Special note of disruptive behavior(s) toward the end of the school year:  Generally, several “special” events occur toward the end of the school year. Examples include field trips, team luncheons, 8th Grade Dinner/Dance, activity periods, etc. These are privileges and may be taken away from those individuals whose prior behavior has deemed this consequence to occur.  Students may, with parent contact, also be kept after school on the last day as a legitimate consequence for behavior. 

Teacher-issued Detentions

Teachers may detain students in their own classrooms as a consequence for tardiness or rule infractions.

  • Students should note that detentions take precedence over any non-academic activity.
  • For formal disciplinary detentions, students and parents will be notified about the detention and reason for the detention and will arrange for a date to be served with parents. Detentions may only be assigned for the same day if a parent contact is made.
  • Teachers will double the time for any detention not served on the assigned day. If there is a problem with the student serving on the assigned date, the student’s parent must contact the teacher and arrange a different time.
  • If a student does not serve a detention that a teacher has doubled, an office discipline referral will be written and result in alternative discipline. If a student is absent from school on the assigned detention day, the detention is to be served on the first day upon returning to school.

Building administrators reserve the right to discipline for any disruption or action they deem inappropriate or unacceptable, even if the action is not specifically identified in this handbook. The following should not be interpreted as being the only offenses for which disciplinary actions may be taken. Any behavior not conducive to a healthy school environment will be dealt with at the administrator’s discretion. Student sent to the office for these types of offenses may receive immediate consequences.  Some specific offenses are listed below.  

These offenses are categorized by levels. The higher the level of the offense, the more severe the consequence for the behavior. Assigning behavioral levels and appropriate consequences is up to the discretion of the RMS administration. Student infractions are reviewed on a case by case basis based on relevant facts and careful consideration.

Minor Violations include but are not limited to:

  1. Running in the school building
  2. Eating, drinking, or leaving garbage in the building, other than in designated areas
  3. Dress and grooming violations (BOE Policy 7:160)
  4. Inappropriate use of electronic devices (BOE Policy 7:190)
  5. Inappropriate displays of affection
  6. Being in unauthorized parts of the building
  7. Failure to report to assigned schedule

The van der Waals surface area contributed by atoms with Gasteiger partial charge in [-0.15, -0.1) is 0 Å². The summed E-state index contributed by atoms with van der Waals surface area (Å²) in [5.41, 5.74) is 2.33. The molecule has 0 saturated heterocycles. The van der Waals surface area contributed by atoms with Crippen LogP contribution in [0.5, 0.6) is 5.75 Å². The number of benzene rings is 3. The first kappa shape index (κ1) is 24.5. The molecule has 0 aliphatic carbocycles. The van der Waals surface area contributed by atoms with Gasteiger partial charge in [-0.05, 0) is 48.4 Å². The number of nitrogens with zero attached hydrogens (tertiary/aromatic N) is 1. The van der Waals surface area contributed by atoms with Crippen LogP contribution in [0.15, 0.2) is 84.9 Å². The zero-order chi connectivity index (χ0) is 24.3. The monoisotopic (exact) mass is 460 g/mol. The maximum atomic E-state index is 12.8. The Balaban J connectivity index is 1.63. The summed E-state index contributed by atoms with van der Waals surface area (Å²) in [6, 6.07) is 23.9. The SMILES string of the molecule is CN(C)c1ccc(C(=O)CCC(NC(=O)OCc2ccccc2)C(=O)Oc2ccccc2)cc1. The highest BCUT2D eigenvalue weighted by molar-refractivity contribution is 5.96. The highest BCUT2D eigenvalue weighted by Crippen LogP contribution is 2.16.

8. Failure to serve teacher assigned detention

Serious Violations or Misconduct include, but are not limited to:

  1. Disrespect/Defiance/Noncompliance/Insubordination of a staff member
  2. Failure to serve assigned office assigned discipline
  3. Pushing, shoving, or horseplay that could harm, or is harmful to another
  4. Forgery
  5. Lying/Cheating (including plagiarism)
  6. Inappropriate language
  7. Classroom disruption

Major Disturbances, Misconduct, and Safety Violations include, but are not limited to:

  1. Harassment/Bullying of other students or school personnel (including electronic and/or cyber bullying)
  2. Bullying is an act of contempt intended to cause harm.
  3. Sexual harassment includes unwelcome sexual advance, requests for sexual favors, or any conduct of a sexual nature.
  4. Harassment occurs when such conduct unreasonably interferes with an individual’s performance or creates an intimidating, hostile, or offensive academic environment.
  5. Threats or intimidation (written, verbal, including cyber-bullying)
  6. Assault, including hitting, slapping, kicking, punching, or fighting
  7. Over the counter medications and prescription medications
  8. Sale of smoking materials (e.g. tobacco products, e-cigarettes)
  9. Tobacco or matches/lighter possession. The Board of Education has reaffirmed the policies of maintaining Batavia Schools as a smoke-free environment. Infractions include smoking, using smokeless tobacco and the use or possession of smoking materials including cigarettes, chewing tobacco, pipe tobacco, matches, e-cigarettes, e-cigarette liquid, and/or a lighter.

The District may take other disciplinary action as necessary, including expulsion.

Gross Misconduct and Acts Which Endanger Others include, but are not limited to:

  1. Gang activity
  2. Assault, battery or hazing of school personnel
  3. Theft, extortion or vandalism
  4. Weapons violation
  5. Illegal substances violation
  6. Bomb threat or endangering act

Police authorities will be contacted.

Due Process Procedure

In disciplinary cases where a student is removed from school for a day or longer (out-of-school suspension), the district affords a due process appeal procedure. The student shall be informed of the charges and have the right to respond. Upon request of the parents or guardian, an appeal of the suspension may be made to the principal of the school. If the parents or guardian do not feel that a satisfactory resolution has occurred at the school building level, the parents or guardian may request a hearing at the district level. Upon receipt of this request, the School Board shall conduct a hearing or a hearing officer appointed by it to review the suspension. At the hearing, the parents or guardian of the student may appear and discuss the suspension with the Board or its hearing officer. If a hearing officer is appointed by the Board, he shall report to the Board a written summary of the evidence heard at the meeting. After its hearing or upon receipt of the report of the hearing officer, the Board may take such action as it finds appropriate.

A student whose presence poses a continuing danger to persons or property, or poses an ongoing threat or disruption to the academic process, may be immediately removed from school. In such cases, the requirements of due process proceeding will follow as soon as possible.

NOTE: The above procedures do not guarantee protection of privileges such as participating in extra-curricular activities, including athletics.